I stammer. “S-sorry. Don’t. . .don’t see too many people on this side of Aucun. All the pretty stuff’s over yonder.” I wave my hand off toward the horizon.
“We came up for the view,” she explains, breathing hard with every word, like it’s a huge effort. Talking like a queen. “You can see my cousin’s house from up here. It takes hours to get there, though. From up top, you forget how far you’d have to go to get to anything.” She gasps and flutters a hand like a paper fan in front of her mouth, sudden. “Oh, Tad! He’s a pervert!”
Tad gnaws the end of an unlit cigar clenched between his teeth. Scratches his cheek through three days growth of a salt and pepper beard. “Disgusting,” he snorts. “Real Louisiana trailer trash. Tiny too. Let’s go down the other way, Tab.” They turn their backs on me and march back up to the top, holding hands. Which is about the time I realize my dick is still drooping from my fly. Bead of piss still clinging to the end. All soft and shrunken, it looks like a toe. Ridiculous.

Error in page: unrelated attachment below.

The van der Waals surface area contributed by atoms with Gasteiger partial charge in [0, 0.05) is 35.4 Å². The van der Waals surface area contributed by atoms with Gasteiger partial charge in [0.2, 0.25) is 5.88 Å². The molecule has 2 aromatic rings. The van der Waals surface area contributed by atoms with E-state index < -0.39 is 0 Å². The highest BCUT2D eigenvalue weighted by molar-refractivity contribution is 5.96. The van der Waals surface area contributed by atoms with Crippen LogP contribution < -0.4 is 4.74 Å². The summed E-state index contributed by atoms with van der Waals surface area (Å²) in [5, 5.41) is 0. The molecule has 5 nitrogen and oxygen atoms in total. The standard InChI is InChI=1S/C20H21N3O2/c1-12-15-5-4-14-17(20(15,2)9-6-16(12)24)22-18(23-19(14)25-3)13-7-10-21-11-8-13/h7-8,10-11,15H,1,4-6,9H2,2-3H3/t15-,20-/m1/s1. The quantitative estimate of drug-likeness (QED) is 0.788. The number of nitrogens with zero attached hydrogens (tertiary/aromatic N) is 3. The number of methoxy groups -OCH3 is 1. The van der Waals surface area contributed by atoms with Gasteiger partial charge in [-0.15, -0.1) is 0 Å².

I relive the experience all day. When I put down for the night, I drag a dusty cedar chest full of magazines into the trees. Penthouse, Hustler, Victoria’s Secret, all gone. After Melody, those women don’t look like anything but ink. Anyways, I’m too old to be thinking about girls all the day. Must be something more worth my while.
He’s three times my size and his belly hangs a good six inches over his belt line. He’s got a leather vest and matching cowboy hat. In high-tech plastic sandals, his toes look like bloated pink worms shot through with yellow shards of glass. Says his name’s Hilliard and he’s son of the man who owns Aucun Hill. Says he got word of my plan from someone at church, and he’s resolved to stand in my way till I change my mind.